75 YEARS SINCE EXECUTIVE ORDER 9066
(Image from the Suyama Project archives)
LOS ANGELES — This February 19th marks 75 years since the signing of Executive Order 9066 (EO9066) by President Franklin Delano Roosevelt. Throughout the years, the UCLA Asian American Studies Center has helped to highlight and amplify the voices and experiences of Japanese Americans incarcerated during World War II due to EO9066, including their fight for reparations and the continued calls for justice and resistance when communities are under attack.
We encourage all to check out our many publications, special collections, and projects, as well as upcoming events, connected to this critical history.
We also have an important event on Thursday, February 23rd to mark this year’s Day of Remembrance –“Executive Orders: Disrupting Lives Then (9066) and Now (13769).” Organized by the AASC Activist-in-Residence Lisa Hasegawa, the event will feature Sasha W. (National Queer Asian Pacific Islander Alliance), Taz Ahmed (18 Million Rising, #GoodMuslimBadMuslim Podcast), and Tani Ikeda (imMEDIAte Justice, filmmaker), as well as Nikkei Democracy Project Videos and information and previews from other documentaries in the making. The program will draw connections between EO9066 and the recent EO13769, which targeted Muslims in the name of national security. Come hear from activists and filmmakers about what is happening today to resist and what can be learned from the events of 75 years ago. “Executive Orders” will take place at the UCLA Luskin School of Public Affairs, Room 2355, from 4pm to 6pm.
Addtionally, we are co-sponsoring the Gardena Valley Japanese Cultural Institute‘s Day of Remembrance, which will screen Konrad Aderer’s Resistance at Tule Lake and feature a discussion with former Tule Lake incarcerees and family members. The event will be on Saturday, February 25thfrom 2pm to 4pm.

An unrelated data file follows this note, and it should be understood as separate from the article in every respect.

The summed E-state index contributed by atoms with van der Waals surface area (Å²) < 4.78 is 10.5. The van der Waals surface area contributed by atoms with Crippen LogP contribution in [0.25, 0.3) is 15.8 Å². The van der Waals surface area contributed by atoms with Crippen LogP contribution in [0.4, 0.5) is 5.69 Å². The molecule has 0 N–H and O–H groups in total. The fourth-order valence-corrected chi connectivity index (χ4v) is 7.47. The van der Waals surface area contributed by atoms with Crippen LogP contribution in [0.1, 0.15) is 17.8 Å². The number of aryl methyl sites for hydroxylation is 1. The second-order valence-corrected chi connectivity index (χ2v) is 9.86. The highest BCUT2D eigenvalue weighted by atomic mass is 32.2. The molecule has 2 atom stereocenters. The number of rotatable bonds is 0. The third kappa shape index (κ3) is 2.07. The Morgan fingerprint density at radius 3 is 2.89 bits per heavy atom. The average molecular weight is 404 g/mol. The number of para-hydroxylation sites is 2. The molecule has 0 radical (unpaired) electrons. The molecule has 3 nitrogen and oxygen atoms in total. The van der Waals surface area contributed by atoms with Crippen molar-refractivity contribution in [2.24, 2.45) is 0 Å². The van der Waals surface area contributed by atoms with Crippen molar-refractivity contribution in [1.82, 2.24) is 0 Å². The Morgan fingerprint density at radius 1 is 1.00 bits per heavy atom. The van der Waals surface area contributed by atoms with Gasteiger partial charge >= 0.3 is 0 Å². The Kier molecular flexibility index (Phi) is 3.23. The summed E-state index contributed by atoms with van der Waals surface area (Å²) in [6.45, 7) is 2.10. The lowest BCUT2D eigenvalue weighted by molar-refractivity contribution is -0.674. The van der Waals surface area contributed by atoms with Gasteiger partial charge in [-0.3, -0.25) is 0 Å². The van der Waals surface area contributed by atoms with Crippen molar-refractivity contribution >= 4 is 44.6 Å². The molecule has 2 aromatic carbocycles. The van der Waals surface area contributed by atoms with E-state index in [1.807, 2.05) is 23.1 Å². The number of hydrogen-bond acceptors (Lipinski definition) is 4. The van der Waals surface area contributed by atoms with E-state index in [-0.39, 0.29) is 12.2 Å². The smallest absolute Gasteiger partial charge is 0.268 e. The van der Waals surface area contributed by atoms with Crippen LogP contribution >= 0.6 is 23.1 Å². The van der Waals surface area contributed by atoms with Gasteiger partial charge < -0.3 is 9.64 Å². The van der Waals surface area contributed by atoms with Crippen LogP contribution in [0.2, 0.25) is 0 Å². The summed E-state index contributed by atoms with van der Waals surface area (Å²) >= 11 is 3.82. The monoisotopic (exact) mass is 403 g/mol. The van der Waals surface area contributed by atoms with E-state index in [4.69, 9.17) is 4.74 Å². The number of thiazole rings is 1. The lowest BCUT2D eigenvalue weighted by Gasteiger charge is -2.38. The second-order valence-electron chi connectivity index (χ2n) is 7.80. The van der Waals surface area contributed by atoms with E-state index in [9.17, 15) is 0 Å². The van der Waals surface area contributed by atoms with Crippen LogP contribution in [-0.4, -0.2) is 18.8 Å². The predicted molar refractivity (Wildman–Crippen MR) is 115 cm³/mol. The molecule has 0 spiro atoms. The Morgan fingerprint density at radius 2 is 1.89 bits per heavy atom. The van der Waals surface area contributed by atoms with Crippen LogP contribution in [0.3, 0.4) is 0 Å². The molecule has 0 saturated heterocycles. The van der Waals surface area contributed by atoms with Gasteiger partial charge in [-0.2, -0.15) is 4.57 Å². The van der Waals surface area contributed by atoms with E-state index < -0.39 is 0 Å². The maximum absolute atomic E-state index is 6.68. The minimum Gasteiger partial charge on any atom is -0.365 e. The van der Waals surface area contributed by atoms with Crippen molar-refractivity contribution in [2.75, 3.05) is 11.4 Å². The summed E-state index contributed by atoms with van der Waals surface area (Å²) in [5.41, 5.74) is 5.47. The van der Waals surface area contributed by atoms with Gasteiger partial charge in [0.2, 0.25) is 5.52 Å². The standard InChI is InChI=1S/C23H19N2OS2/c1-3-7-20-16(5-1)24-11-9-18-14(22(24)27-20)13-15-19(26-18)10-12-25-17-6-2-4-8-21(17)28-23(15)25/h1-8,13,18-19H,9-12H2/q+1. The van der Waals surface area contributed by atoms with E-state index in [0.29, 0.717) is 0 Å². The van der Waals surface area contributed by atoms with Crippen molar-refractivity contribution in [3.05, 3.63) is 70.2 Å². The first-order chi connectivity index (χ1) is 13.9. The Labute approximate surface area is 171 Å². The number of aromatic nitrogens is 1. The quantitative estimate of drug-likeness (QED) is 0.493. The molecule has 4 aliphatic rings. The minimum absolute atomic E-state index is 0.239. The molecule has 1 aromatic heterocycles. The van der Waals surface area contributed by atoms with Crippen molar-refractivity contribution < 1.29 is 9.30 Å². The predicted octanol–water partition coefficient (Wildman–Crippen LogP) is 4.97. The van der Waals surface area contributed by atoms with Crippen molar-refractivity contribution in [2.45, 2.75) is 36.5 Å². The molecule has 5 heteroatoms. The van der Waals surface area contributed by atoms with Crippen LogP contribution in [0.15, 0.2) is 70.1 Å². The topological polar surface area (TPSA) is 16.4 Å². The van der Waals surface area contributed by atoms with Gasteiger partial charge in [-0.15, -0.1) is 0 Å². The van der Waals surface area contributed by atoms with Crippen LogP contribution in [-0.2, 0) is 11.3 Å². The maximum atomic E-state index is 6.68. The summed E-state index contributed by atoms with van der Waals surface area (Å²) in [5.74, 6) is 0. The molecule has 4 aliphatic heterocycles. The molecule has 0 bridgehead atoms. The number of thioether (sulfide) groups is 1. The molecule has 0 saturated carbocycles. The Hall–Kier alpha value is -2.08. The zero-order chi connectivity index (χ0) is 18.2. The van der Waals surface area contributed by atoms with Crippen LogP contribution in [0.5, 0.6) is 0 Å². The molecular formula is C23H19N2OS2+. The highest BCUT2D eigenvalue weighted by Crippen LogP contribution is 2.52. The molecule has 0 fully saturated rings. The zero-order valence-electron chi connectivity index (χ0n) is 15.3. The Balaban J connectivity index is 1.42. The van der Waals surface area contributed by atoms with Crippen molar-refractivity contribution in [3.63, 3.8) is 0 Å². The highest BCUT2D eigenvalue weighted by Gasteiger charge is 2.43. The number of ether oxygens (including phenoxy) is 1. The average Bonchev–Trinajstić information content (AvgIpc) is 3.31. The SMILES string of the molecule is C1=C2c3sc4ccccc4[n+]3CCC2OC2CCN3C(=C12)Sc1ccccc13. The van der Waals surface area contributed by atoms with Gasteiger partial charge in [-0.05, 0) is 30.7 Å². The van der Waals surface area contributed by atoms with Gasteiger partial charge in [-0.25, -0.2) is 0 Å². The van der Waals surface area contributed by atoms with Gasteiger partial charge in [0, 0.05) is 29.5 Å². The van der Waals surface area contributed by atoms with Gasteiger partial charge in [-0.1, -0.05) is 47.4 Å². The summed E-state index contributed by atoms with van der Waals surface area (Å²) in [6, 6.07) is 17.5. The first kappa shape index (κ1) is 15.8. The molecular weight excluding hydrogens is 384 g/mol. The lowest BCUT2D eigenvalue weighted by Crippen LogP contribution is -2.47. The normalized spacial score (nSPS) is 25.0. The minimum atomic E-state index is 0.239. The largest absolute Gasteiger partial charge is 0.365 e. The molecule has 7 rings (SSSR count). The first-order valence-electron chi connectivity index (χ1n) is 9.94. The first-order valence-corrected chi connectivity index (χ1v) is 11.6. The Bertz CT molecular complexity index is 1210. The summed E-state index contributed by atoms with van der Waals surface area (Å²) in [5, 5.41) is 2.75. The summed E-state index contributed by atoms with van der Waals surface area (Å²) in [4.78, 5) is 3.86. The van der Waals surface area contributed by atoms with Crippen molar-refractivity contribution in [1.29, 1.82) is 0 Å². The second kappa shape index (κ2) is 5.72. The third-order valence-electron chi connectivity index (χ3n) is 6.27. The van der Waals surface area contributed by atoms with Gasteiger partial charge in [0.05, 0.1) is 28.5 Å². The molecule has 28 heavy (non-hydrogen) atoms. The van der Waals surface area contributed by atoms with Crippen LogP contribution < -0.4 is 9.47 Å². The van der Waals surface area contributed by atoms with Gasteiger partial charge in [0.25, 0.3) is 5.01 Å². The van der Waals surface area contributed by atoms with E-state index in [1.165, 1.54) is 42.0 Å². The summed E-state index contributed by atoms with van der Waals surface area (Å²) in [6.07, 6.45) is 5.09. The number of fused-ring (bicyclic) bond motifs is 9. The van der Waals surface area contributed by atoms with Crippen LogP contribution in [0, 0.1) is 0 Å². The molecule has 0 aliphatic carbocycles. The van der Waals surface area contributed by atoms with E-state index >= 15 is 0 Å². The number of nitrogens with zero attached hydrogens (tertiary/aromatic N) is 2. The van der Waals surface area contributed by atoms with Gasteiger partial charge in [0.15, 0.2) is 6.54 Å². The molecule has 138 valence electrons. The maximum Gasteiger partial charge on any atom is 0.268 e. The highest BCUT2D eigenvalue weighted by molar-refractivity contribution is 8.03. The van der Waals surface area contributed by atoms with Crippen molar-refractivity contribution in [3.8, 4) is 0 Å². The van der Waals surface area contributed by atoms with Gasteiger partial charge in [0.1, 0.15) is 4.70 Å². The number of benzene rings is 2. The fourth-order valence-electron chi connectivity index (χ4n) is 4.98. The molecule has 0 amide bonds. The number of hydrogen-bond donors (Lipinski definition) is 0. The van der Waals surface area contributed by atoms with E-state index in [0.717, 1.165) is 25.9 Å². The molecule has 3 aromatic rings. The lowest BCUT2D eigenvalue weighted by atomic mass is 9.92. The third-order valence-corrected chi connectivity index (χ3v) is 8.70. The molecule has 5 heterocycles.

We hope you will check out our resources and publications and that you will join us at these events as we celebrate and continue our legacies of resistance!
-UCLA Asian American Studies Center
The Center has released many publications related to this history, including:
The Jack and Aiko Herzig Papers is an archival collection donated by researchers and community advocates Jack and Aiko Herzig. It was processed by the Center and is now available through UCLA Special Collections. The Herzig Papers serve to enhance public knowledge about the unjust, forced exclusion, evacuation and incarceration of 120,000 Japanese Americans during World War II.
Speaking Out for Personal Justice(SOPJ), co-edited by Aiko Herzig-Yoshinaga and Marjorie Lee, is a milestone resource and reference guide to the 789 oral testimonies presented before the U.S. Commission on Wartime Relocation and Internment of Civilians. These testimonies helped lead to the Civil Liberties Act of 1988 granting wartime survivors a public apology, reparations, and a public education fund.
SOPJ, in conjunction with the Herzig Papers, are significant markers to understanding a profound social movement for justice by Japanese Americans against their wartime incarceration and offer keen insights for all Americans regarding constitutionality and accountability.
The Suyama Project aims to preserve the history of Japanese American resistance during World War II, including, but not limited to the 100th/442nd Regimental Combat Team draftees, Army and draft resisters, No-Nos, renunciants, and other Nikkei dissidents of World War II. The Center has hosted several community events that featured No-Nos, draft resisters, and researchers, along with archival material found on the project site. Visit www.suyamaproject.org and discover images, as well as resources that shatter the myth of the “quiet American.”
The Suyama Project is funded by the Eji Suyama, 100th Battalion/442nd RCT Draftees, No-Nos, Draft Resisters and Renunciants Archival Collection Endowment.